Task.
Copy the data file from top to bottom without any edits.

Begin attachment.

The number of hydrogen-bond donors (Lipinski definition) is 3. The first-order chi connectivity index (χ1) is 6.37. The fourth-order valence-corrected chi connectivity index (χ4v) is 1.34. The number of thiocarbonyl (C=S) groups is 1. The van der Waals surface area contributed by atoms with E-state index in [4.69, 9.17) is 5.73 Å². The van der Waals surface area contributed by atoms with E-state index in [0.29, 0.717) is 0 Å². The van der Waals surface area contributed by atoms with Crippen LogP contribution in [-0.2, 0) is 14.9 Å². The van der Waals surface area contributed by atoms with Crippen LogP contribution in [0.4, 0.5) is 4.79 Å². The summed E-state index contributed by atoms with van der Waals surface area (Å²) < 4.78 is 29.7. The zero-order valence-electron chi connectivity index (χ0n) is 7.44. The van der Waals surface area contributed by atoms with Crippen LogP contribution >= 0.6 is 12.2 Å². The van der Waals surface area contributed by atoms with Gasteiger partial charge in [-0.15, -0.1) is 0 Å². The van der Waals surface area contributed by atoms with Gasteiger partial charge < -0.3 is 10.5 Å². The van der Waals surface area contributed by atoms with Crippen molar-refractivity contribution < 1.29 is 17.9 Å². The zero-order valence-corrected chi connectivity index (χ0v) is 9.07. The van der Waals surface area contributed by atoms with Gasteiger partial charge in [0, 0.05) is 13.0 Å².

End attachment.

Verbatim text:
The number of hydrogen-bond donors (Lipinski definition) is 3. The first-order chi connectivity index (χ1) is 6.37. The fourth-order valence-corrected chi connectivity index (χ4v) is 1.34. The number of thiocarbonyl (C=S) groups is 1. The van der Waals surface area contributed by atoms with E-state index in [4.69, 9.17) is 5.73 Å². The van der Waals surface area contributed by atoms with E-state index in [0.29, 0.717) is 0 Å². The van der Waals surface area contributed by atoms with Crippen LogP contribution in [-0.2, 0) is 14.9 Å². The van der Waals surface area contributed by atoms with Crippen LogP contribution in [0.4, 0.5) is 4.79 Å². The summed E-state index contributed by atoms with van der Waals surface area (Å²) < 4.78 is 29.7. The zero-order valence-electron chi connectivity index (χ0n) is 7.44. The van der Waals surface area contributed by atoms with Crippen LogP contribution >= 0.6 is 12.2 Å². The van der Waals surface area contributed by atoms with Gasteiger partial charge in [-0.15, -0.1) is 0 Å². The van der Waals surface area contributed by atoms with Gasteiger partial charge < -0.3 is 10.5 Å². The van der Waals surface area contributed by atoms with Crippen molar-refractivity contribution < 1.29 is 17.9 Å². The zero-order valence-corrected chi connectivity index (χ0v) is 9.07. The van der Waals surface area contributed by atoms with Gasteiger partial charge in [0, 0.05) is 13.0 Å².